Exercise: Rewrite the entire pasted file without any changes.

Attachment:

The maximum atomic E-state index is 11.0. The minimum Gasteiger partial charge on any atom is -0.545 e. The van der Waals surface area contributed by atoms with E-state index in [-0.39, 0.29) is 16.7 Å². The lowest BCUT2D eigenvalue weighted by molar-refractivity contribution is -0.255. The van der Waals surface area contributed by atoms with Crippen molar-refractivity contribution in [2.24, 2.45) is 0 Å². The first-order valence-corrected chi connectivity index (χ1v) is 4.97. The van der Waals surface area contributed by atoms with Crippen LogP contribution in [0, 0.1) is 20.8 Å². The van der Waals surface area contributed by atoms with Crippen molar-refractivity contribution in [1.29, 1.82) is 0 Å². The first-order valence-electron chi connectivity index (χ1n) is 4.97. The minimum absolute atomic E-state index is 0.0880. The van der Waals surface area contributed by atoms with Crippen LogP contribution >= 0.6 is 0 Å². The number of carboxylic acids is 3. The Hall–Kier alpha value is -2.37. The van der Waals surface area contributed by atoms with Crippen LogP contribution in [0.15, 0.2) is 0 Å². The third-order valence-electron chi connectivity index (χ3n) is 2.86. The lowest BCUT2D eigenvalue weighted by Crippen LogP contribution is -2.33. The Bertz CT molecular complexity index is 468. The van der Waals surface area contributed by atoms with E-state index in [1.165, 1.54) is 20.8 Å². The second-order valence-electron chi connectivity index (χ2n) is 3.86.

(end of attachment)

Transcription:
The maximum atomic E-state index is 11.0. The minimum Gasteiger partial charge on any atom is -0.545 e. The van der Waals surface area contributed by atoms with E-state index in [-0.39, 0.29) is 16.7 Å². The lowest BCUT2D eigenvalue weighted by molar-refractivity contribution is -0.255. The van der Waals surface area contributed by atoms with Crippen molar-refractivity contribution in [2.24, 2.45) is 0 Å². The first-order valence-corrected chi connectivity index (χ1v) is 4.97. The van der Waals surface area contributed by atoms with Crippen LogP contribution in [0, 0.1) is 20.8 Å². The van der Waals surface area contributed by atoms with Crippen molar-refractivity contribution in [1.29, 1.82) is 0 Å². The first-order valence-electron chi connectivity index (χ1n) is 4.97. The minimum absolute atomic E-state index is 0.0880. The van der Waals surface area contributed by atoms with Crippen LogP contribution >= 0.6 is 0 Å². The number of carboxylic acids is 3. The Hall–Kier alpha value is -2.37. The van der Waals surface area contributed by atoms with Crippen LogP contribution in [0.15, 0.2) is 0 Å². The third-order valence-electron chi connectivity index (χ3n) is 2.86. The lowest BCUT2D eigenvalue weighted by Crippen LogP contribution is -2.33. The Bertz CT molecular complexity index is 468. The van der Waals surface area contributed by atoms with E-state index in [1.165, 1.54) is 20.8 Å². The second-order valence-electron chi connectivity index (χ2n) is 3.86.